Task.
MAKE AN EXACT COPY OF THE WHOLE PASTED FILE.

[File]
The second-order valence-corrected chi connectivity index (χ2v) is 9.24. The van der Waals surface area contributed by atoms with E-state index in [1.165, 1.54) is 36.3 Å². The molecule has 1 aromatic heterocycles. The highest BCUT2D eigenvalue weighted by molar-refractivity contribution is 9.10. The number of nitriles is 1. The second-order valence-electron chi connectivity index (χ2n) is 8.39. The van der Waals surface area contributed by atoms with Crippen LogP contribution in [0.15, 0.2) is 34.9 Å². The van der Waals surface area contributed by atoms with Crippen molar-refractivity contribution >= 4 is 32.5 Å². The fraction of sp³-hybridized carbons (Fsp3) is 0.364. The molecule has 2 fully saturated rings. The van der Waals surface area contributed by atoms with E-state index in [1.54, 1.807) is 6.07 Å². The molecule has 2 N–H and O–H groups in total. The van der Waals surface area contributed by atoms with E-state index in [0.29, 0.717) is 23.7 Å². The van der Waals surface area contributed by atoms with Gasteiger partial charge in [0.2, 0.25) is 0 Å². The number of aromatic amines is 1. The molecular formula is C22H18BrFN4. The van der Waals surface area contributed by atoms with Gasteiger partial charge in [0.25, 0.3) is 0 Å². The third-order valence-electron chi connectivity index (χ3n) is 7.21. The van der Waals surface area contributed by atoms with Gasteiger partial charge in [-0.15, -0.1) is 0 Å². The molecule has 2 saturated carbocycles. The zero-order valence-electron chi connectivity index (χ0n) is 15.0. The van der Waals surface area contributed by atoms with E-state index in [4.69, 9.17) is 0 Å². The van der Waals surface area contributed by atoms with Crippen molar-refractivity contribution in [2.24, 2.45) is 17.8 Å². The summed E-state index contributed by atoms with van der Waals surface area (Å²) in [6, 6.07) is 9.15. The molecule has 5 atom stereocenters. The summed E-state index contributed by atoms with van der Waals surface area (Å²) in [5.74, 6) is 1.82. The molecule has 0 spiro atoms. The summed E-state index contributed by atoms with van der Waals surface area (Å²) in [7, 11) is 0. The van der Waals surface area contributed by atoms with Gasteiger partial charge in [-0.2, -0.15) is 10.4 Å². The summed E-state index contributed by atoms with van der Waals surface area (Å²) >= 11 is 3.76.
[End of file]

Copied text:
The second-order valence-corrected chi connectivity index (χ2v) is 9.24. The van der Waals surface area contributed by atoms with E-state index in [1.165, 1.54) is 36.3 Å². The molecule has 1 aromatic heterocycles. The highest BCUT2D eigenvalue weighted by molar-refractivity contribution is 9.10. The number of nitriles is 1. The second-order valence-electron chi connectivity index (χ2n) is 8.39. The van der Waals surface area contributed by atoms with Crippen LogP contribution in [0.15, 0.2) is 34.9 Å². The van der Waals surface area contributed by atoms with Crippen molar-refractivity contribution >= 4 is 32.5 Å². The fraction of sp³-hybridized carbons (Fsp3) is 0.364. The molecule has 2 fully saturated rings. The van der Waals surface area contributed by atoms with E-state index in [1.54, 1.807) is 6.07 Å². The molecule has 2 N–H and O–H groups in total. The van der Waals surface area contributed by atoms with E-state index in [0.29, 0.717) is 23.7 Å². The van der Waals surface area contributed by atoms with Gasteiger partial charge in [0.2, 0.25) is 0 Å². The number of aromatic amines is 1. The molecular formula is C22H18BrFN4. The van der Waals surface area contributed by atoms with Gasteiger partial charge in [0.25, 0.3) is 0 Å². The third-order valence-electron chi connectivity index (χ3n) is 7.21. The van der Waals surface area contributed by atoms with Gasteiger partial charge in [-0.15, -0.1) is 0 Å². The molecule has 2 saturated carbocycles. The zero-order valence-electron chi connectivity index (χ0n) is 15.0. The van der Waals surface area contributed by atoms with E-state index in [4.69, 9.17) is 0 Å². The van der Waals surface area contributed by atoms with Crippen molar-refractivity contribution in [2.24, 2.45) is 17.8 Å². The summed E-state index contributed by atoms with van der Waals surface area (Å²) in [6, 6.07) is 9.15. The molecule has 5 atom stereocenters. The summed E-state index contributed by atoms with van der Waals surface area (Å²) in [5.74, 6) is 1.82. The molecule has 0 spiro atoms. The summed E-state index contributed by atoms with van der Waals surface area (Å²) in [7, 11) is 0. The van der Waals surface area contributed by atoms with Gasteiger partial charge in [-0.2, -0.15) is 10.4 Å². The summed E-state index contributed by atoms with van der Waals surface area (Å²) >= 11 is 3.76.